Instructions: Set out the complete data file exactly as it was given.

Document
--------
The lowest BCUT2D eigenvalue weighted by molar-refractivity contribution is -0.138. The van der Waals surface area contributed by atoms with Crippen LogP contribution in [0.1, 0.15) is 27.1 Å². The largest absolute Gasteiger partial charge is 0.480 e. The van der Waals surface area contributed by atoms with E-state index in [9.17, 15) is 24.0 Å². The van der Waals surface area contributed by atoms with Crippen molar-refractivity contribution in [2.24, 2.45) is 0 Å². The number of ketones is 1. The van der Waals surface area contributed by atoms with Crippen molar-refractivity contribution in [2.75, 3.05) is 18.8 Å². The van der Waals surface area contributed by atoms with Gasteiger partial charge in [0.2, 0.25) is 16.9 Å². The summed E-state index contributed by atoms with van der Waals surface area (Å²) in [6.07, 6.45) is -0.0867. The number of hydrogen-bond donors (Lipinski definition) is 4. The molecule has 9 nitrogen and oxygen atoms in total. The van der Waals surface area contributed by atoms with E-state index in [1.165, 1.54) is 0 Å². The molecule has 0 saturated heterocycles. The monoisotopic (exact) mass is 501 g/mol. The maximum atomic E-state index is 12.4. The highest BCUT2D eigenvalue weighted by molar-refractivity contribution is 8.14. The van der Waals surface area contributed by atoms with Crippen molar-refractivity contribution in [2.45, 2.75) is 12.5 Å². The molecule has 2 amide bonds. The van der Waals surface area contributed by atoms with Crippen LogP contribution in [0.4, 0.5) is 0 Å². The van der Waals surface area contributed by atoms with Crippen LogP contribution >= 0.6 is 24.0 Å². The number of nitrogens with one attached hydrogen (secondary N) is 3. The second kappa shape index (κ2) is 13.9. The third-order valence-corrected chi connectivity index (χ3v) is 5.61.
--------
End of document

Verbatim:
The lowest BCUT2D eigenvalue weighted by molar-refractivity contribution is -0.138. The van der Waals surface area contributed by atoms with Crippen LogP contribution in [0.1, 0.15) is 27.1 Å². The largest absolute Gasteiger partial charge is 0.480 e. The van der Waals surface area contributed by atoms with E-state index in [9.17, 15) is 24.0 Å². The van der Waals surface area contributed by atoms with Crippen molar-refractivity contribution in [2.24, 2.45) is 0 Å². The number of ketones is 1. The van der Waals surface area contributed by atoms with Crippen molar-refractivity contribution in [2.75, 3.05) is 18.8 Å². The van der Waals surface area contributed by atoms with Gasteiger partial charge in [0.2, 0.25) is 16.9 Å². The summed E-state index contributed by atoms with van der Waals surface area (Å²) in [6.07, 6.45) is -0.0867. The number of hydrogen-bond donors (Lipinski definition) is 4. The molecule has 9 nitrogen and oxygen atoms in total. The van der Waals surface area contributed by atoms with E-state index in [1.165, 1.54) is 0 Å². The molecule has 0 saturated heterocycles. The monoisotopic (exact) mass is 501 g/mol. The maximum atomic E-state index is 12.4. The highest BCUT2D eigenvalue weighted by molar-refractivity contribution is 8.14. The van der Waals surface area contributed by atoms with Crippen molar-refractivity contribution in [2.45, 2.75) is 12.5 Å². The molecule has 2 amide bonds. The van der Waals surface area contributed by atoms with Crippen LogP contribution in [0.4, 0.5) is 0 Å². The van der Waals surface area contributed by atoms with Crippen LogP contribution >= 0.6 is 24.0 Å². The number of nitrogens with one attached hydrogen (secondary N) is 3. The second kappa shape index (κ2) is 13.9. The third-order valence-corrected chi connectivity index (χ3v) is 5.61.